About AST

AST COPs – Something’s missing

In 2009, the Board voted to dissolve the Clinical Research Committee. To be truthful, despite the fact that I had served on this committee and was involved on a number of critical projects, I voted in the affirmative of this dissolution.

During my years on the Clinical Research Committee, I had the pleasure of interacting with a number of dynamic individuals with whom I have remained close professionally, including Flavio Vincenti and Bob Gaston, and I benefitted from working with leading industry, federal regulatory and funding agencies. But over time, the Committee floundered due to a lack of productivity and absence of clear vision, eventually leading to the Board prioritizing the staff and funding to other missions.

During our Strategic Planning Board Meeting in the summer of 2011, research again became a leading part of the plan. I have personally been research-focused my entire career, evolving from very basic research to novel clinical trials, and this new focus on research has been heartening and reassuring. But I still feel there is a crucial piece missing.

Clinical research.

Never before has there been a more challenging time in our field – funding is strained, regulation is at an all-time high and research endeavors are more expensive than ever. The immunosuppression we use has excellent short-term outcomes, but long-term toxicities. The development of co-morbidities linked to these agents demand newer, more specific therapies and/or alternatives to current minimization strategies. Problems such as antibody mediated rejection and BK nephropathy still lack safe and efficacious approved therapies.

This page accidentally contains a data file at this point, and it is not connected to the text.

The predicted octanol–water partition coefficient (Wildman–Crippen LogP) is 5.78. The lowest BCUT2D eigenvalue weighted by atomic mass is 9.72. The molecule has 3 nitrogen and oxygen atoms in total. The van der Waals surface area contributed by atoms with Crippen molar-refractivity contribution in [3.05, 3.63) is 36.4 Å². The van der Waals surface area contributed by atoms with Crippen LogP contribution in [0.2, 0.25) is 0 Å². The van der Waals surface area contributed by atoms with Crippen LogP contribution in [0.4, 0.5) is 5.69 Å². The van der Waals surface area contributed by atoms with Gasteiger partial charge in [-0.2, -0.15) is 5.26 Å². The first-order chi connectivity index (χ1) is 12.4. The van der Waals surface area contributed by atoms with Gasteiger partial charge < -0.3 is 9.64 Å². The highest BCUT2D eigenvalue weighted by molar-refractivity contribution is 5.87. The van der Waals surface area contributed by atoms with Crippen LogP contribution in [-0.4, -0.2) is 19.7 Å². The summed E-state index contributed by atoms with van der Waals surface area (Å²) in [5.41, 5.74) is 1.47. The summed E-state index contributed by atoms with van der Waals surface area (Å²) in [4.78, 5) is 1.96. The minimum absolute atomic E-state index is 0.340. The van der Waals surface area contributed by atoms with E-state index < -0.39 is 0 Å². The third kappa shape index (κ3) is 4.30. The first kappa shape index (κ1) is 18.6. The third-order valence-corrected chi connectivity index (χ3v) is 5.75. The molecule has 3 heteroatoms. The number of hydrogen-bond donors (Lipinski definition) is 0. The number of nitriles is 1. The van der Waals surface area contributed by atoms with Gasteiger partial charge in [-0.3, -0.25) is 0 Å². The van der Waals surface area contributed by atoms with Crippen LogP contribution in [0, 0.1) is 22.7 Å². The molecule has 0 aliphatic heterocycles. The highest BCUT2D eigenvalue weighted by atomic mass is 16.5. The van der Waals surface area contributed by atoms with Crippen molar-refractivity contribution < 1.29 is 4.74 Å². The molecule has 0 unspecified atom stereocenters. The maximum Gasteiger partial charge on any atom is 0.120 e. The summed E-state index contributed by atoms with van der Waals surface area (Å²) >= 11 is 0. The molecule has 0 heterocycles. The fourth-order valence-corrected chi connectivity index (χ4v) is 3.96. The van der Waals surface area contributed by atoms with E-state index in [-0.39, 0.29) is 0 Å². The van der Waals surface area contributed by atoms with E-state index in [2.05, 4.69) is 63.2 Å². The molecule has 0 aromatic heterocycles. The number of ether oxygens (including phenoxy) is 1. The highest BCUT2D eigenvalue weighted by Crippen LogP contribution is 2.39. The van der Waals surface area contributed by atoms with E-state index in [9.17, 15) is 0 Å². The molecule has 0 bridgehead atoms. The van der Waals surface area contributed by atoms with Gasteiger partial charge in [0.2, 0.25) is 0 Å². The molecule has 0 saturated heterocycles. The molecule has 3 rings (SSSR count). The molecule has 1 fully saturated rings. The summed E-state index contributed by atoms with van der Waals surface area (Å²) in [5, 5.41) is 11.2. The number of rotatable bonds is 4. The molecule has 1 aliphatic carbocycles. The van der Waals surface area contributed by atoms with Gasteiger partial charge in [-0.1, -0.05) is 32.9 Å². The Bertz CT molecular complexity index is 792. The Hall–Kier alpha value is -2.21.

In spite of tremendous hurdles, I also see tremendous positives:

  • ­ There have been incredible technological advances in molecular biology and genomics, as well as new 'omics platforms that can be applied to patients to identify mechanisms and biomarkers
  • ­ Organ regeneration is becoming a seeming reality
  • ­ More of our members are full-fledged epidemiologists who can provide unique insights into transplant outcomes and the impact of regulations
  • ­ Potential therapies exist to manage organ ischemic injury
  • ­ There are several large established consortia that have made us realize the strength in numbers and our power as a group rather than individuals

So how can we capitalize on these issues? How can we continue to move our field forward and represent the Society in matters of funding and regulation? Do we not have an obligation and mission to advance care?

I think it's time to formulate a Clinical Research COP.

With so much creative energy in our Society, there is no reason we should not be assisting in research and acting as an expert who can represent the needs of our patients to industry and federal agencies on matters of regulatory policy. And, above all, we have a responsibility to train the next generation of investigators to carry on this mission in the future.

Please let me know your thoughts. As we continue to move forward with this new COP, I'll be calling on volunteers to participate and effect the organization.

Thanks for your consideration.



Clinical research has resulted in significant advances for our field. It has taught us how to optimize the use of immunosuppressives that have been developed in the lab, identify and prevent infections, and provide data for ongoing policy questions. Clinical research is a gap that could be filled by the creation of a focused COP!

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